1. Yes, except I was intending for *features* to be something that gets pre-populated upon boot. Currently, it isn’t.

Sorry, I meant “Initially I suggest that it would be pre-populated with features from this table”.


2. Ability to have an arbitrary number of extensions loaded

I would really like to see this. My use case (robotics) often involves using several external libraries, for e.g. servo/motor drivers, diverse lcd displays, bignums, or whatever, and manually merging the extensions to support these into a single extensions file is proving enough of a pain point that I usually end up just using Arduino C or Micro/CircuitPython for those projects (with a higher level processor running Common Lisp talking to the uC). Would love to get to the point where I was Lisp all the way down.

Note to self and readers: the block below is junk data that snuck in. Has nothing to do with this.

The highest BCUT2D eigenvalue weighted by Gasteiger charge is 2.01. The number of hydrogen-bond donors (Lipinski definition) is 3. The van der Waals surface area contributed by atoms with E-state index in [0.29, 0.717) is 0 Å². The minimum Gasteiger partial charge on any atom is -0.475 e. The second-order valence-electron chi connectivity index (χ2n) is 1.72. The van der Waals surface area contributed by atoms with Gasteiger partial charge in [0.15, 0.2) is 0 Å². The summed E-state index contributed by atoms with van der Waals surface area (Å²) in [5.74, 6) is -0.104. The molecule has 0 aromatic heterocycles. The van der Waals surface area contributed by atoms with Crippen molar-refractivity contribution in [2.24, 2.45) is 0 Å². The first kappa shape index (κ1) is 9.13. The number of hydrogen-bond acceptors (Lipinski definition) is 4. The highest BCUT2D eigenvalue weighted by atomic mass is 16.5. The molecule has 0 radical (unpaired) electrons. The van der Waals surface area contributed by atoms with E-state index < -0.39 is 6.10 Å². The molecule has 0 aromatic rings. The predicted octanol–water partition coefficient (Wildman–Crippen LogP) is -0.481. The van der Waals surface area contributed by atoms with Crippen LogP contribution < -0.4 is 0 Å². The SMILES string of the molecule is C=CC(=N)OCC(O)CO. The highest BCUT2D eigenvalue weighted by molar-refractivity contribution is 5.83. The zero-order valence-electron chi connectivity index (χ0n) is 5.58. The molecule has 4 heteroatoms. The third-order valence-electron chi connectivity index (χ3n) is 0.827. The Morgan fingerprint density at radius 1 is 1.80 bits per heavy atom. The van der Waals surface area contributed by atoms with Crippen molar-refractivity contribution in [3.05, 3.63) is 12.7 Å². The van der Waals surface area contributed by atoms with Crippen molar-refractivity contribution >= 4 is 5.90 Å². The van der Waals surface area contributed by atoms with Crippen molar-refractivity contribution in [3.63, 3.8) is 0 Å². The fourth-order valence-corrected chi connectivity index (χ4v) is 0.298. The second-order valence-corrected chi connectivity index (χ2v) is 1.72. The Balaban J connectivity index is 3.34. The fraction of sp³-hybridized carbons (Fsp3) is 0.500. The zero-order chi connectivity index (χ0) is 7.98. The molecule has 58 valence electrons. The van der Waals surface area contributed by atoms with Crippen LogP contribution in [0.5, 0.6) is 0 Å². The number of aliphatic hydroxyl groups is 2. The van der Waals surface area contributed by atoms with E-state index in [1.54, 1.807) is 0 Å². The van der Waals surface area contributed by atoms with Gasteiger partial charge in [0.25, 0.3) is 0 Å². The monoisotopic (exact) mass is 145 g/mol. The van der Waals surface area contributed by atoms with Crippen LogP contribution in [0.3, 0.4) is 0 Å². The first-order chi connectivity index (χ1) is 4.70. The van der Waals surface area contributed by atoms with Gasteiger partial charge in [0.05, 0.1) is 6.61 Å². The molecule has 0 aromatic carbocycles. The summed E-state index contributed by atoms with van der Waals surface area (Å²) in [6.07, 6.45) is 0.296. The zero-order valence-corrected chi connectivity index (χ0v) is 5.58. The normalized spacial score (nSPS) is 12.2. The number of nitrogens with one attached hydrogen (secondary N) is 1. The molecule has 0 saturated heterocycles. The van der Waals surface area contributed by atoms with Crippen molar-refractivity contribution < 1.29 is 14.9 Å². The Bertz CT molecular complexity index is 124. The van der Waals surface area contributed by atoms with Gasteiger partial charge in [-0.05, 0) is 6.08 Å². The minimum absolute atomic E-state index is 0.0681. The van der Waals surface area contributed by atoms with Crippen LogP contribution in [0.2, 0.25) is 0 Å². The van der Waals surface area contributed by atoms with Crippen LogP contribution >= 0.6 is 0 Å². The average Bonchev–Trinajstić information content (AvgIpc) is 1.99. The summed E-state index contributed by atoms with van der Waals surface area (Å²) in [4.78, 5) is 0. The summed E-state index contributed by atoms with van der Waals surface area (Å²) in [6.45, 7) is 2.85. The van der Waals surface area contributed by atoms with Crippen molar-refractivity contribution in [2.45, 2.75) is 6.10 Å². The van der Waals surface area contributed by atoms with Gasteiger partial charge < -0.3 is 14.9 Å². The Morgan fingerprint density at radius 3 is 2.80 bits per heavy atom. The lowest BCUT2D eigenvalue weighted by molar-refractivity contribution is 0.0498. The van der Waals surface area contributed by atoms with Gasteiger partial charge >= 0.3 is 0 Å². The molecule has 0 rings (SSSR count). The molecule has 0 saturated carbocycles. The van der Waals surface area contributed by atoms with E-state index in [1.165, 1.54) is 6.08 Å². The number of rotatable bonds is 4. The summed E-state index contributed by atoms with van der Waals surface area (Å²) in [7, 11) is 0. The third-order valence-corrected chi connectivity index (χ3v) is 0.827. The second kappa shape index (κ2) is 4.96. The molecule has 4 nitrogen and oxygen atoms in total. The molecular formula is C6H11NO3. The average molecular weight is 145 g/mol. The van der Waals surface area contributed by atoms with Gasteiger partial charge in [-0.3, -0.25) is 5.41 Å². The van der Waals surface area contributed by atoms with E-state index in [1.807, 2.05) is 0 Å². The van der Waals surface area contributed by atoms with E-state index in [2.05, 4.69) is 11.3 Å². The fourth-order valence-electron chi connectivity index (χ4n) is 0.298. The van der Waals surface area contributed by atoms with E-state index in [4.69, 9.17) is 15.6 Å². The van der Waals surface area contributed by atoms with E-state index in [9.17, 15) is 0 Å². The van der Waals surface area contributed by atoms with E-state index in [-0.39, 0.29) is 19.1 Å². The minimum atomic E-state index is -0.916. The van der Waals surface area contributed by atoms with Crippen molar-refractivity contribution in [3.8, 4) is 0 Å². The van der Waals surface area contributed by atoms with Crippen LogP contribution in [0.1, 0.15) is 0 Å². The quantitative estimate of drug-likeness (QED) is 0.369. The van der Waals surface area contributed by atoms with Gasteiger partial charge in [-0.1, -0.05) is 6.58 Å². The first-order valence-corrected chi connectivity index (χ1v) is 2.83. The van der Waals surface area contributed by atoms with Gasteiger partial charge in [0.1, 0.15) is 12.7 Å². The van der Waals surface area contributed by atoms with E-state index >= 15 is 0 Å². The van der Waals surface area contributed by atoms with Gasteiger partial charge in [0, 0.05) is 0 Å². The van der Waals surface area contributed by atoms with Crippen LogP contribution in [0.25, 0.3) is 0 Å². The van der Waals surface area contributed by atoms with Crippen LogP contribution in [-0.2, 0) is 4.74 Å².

Whether it makes it into core uLisp remains to be seen, but if you’re interested, I figured out a (probably unoptimized) solution for multiple extensions at once in my fork:

In particular, these commits are where I added the multiple extension code:

(I would, however, recommend that you reference the latest version when applying the patches, since there were several bugs created, found, and fixed in the process of adding these features.)


Thanks! I’ll try to apply these patches to my version (ulisp-arm 4.4a on an RP2040 Feather). Hopefully the “may not be portable to other platforms” comment won’t apply to mine…or if it does, I’ll switch to an ESP32 Feather.


The “may not be portable…” comment was mostly about low-memory microcontrollers such as an ATmega328 where including the malloc libraries would waste way too much RAM and flash space (ulisp 4.4a already fills every last byte of the flash).

RP2040s have gobs of flash and RAM (similar to ESP32s), so I don’t think you’ll have any problems.